If movement plays a role in the experience of - at least some - art, then it has a function in relation to that experience. The anticipatory experience of that functional movement, if not the function of movement itself, may, to paraphrase Deleuze, be 'discovered' within other senses, in ways that are uniquely their own, distinct from their own individual receptive functions. If sight, for instance, discovers a function of touch in itself, then it is not the discovery that invents that function; it is already there, implicated in sight, just as sight is implicated in touch. And implicated in both is - if not bodily movement directly, then - the proprioception of that movement.


The haptic entails feeling (perhaps much more than simply touch - the tactile) and feeling entails moving, and haptic vision (feeling seeing) emphasizes that movement is integral to vision itself. Deleuze's ultimate aim is to develop concepts that make it possible to deal with sensation philosophically, utilizing Bacon's painting as a case study to the extent to which it "accumulates" or "coagulates" sensation.[20] In Deleuze's usage "sensation" does not mean loosely "sensing," or the sensing of just anything sensible; rather it has the force of a philosophical concept:

[I]t acts immediately upon the nervous system. Sensation is the opposite of the facile and the ready-made, the cliché, but also the "sensational", the spontaneous, etc. Sensation has one face turned toward the subject (the nervous system, vital movement, "instinct," "temperament".), and one face turned toward the object (the "fact," the place, the event). Or rather, it has no faces at all, it is both things indissolubly, it is Being-in-the-World, as the phenomenologists say: at one and the same time I become in the sensation, and something happens through the sensation, one through the other, one in the other.[21]

All artworks create circuits that involve the very sensitive and sensate being of their perceivers' bodies. This happens importantly at a pre-rational level as well as, and not just solely or firstly, at the level of "embodied consciousness" (Davies) or "mind-body" (Khut). Consciousness comes into play, of course, as the very least requirement of being able to "aestheticize" the experience the viewing unleashes.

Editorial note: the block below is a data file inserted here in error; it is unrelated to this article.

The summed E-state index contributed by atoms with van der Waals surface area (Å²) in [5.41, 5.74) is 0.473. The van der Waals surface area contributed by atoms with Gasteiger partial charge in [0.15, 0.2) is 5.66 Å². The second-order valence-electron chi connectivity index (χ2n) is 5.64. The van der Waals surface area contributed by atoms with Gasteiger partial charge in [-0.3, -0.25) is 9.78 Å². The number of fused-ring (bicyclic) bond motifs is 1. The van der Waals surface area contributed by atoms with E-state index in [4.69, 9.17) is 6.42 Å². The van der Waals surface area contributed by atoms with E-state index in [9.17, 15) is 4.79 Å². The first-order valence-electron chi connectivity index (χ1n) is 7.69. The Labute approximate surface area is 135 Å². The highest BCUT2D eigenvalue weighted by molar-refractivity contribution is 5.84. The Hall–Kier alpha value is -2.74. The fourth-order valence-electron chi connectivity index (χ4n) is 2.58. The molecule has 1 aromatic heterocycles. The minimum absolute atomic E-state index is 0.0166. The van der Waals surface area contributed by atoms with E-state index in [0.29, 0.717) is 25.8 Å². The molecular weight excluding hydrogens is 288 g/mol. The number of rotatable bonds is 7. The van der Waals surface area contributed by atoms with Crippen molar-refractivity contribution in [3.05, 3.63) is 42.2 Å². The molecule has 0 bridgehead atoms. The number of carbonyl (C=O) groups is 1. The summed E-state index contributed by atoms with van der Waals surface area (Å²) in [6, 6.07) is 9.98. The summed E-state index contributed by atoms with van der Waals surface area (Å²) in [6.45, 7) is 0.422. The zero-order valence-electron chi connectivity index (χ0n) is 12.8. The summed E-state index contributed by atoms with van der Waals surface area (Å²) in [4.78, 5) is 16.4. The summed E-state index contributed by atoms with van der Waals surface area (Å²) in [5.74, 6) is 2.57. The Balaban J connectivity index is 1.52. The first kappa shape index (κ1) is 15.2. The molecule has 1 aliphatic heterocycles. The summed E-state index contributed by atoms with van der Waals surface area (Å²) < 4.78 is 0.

Interactive artworks, such as those considered above, couple the body to technical and sensory circuits in order to elicit and process responses to its movements. The space of the installation into which the participant (as embodied consciousness, as mind-body) is a spectatorial field is one in which the participant is on display and also functions as an operative field in which the participant is instrumentally sensed by the technical gadgetry of the work. This technical gadgetry may not be so definitely evident when sensing devices are not attached directly to the body, however, it can actually be difficult for the participant not to be aware that his or her movements are being "sensed." This duality of being seen and sensed and seeing and sensing effects its own doubling of the body/sensorium, which is made be both output and input "device."

Sensation, according to Deleuze, would seem at first to have a dual character ("two faces"), but this supposition immediately requires qualification, so that its absolute singularity ("no faces at all") is fully recognized. The extent to which interactive artworks might achieve sensation, rather than just being "sensational" would be how successfully they achieve the experience of embodiment while circumventing any awareness of the body/sensorium's doubling. The staging of interactive artworks in conventional gallery settings and their instrumentalization of the sensorium/body can make this a challenge.

The kinesthetic might be one way - one of many, considering the multiplicity of sensory and experiential, mutual and reciprocal, implications possible - to consider the active "discovery" of the function of senses and of sensory experience in one another and to what extent this may contribute to the overall achievement of a successful interactive artwork. Alternatively, without being part of a greater aesthetic achievement, interactive art's kinesthetic impingement upon the sensorium and its exploitation of the body's movements might result in a self-conscious doubling and coupling: as if the "active kitten" had come to see itself as merely the motor for the eyes of its immobilized twin.

David McDowell is an artist and academic. He has exhibited his video and photo-reprographic artworks in Australia and internationally. He holds a Master of Fine Art degree (University of Tasmania) and currently lectures at Royal Melbourne Institute of Technology (RMIT) University.